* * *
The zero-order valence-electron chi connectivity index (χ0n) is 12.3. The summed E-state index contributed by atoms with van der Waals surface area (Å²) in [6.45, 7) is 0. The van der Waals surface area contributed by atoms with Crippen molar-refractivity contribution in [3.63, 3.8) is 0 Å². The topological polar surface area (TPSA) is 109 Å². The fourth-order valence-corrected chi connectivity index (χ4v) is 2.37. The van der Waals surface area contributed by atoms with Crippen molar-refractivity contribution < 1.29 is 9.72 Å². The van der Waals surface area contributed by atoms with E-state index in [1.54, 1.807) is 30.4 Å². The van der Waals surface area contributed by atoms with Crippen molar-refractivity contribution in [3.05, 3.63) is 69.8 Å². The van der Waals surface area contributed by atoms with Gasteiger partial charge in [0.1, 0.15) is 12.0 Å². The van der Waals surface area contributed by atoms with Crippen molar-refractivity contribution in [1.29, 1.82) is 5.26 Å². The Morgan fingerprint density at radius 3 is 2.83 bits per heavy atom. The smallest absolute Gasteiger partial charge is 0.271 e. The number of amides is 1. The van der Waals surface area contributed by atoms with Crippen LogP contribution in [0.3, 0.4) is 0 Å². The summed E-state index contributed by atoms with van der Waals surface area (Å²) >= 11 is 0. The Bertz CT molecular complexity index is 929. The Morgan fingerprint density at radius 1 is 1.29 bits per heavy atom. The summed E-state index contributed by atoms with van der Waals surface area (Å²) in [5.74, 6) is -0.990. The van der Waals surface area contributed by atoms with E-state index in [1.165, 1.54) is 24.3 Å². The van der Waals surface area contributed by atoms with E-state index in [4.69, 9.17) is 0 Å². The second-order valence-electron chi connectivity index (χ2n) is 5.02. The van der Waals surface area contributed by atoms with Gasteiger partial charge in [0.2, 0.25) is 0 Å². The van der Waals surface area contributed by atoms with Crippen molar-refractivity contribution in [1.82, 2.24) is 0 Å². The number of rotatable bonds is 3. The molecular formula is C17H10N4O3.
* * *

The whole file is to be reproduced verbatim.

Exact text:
The zero-order valence-electron chi connectivity index (χ0n) is 12.3. The summed E-state index contributed by atoms with van der Waals surface area (Å²) in [6.45, 7) is 0. The van der Waals surface area contributed by atoms with Crippen molar-refractivity contribution in [3.63, 3.8) is 0 Å². The topological polar surface area (TPSA) is 109 Å². The fourth-order valence-corrected chi connectivity index (χ4v) is 2.37. The van der Waals surface area contributed by atoms with Crippen molar-refractivity contribution < 1.29 is 9.72 Å². The van der Waals surface area contributed by atoms with E-state index in [1.54, 1.807) is 30.4 Å². The van der Waals surface area contributed by atoms with Crippen molar-refractivity contribution in [3.05, 3.63) is 69.8 Å². The van der Waals surface area contributed by atoms with Gasteiger partial charge in [0.1, 0.15) is 12.0 Å². The van der Waals surface area contributed by atoms with Crippen molar-refractivity contribution in [1.29, 1.82) is 5.26 Å². The Morgan fingerprint density at radius 3 is 2.83 bits per heavy atom. The smallest absolute Gasteiger partial charge is 0.271 e. The number of amides is 1. The van der Waals surface area contributed by atoms with Crippen LogP contribution in [0.3, 0.4) is 0 Å². The summed E-state index contributed by atoms with van der Waals surface area (Å²) >= 11 is 0. The Bertz CT molecular complexity index is 929. The Morgan fingerprint density at radius 1 is 1.29 bits per heavy atom. The summed E-state index contributed by atoms with van der Waals surface area (Å²) in [5.74, 6) is -0.990. The van der Waals surface area contributed by atoms with E-state index in [1.165, 1.54) is 24.3 Å². The van der Waals surface area contributed by atoms with E-state index in [4.69, 9.17) is 0 Å². The second-order valence-electron chi connectivity index (χ2n) is 5.02. The van der Waals surface area contributed by atoms with Gasteiger partial charge in [0.2, 0.25) is 0 Å². The van der Waals surface area contributed by atoms with Crippen molar-refractivity contribution in [1.82, 2.24) is 0 Å². The number of rotatable bonds is 3. The molecular formula is C17H10N4O3.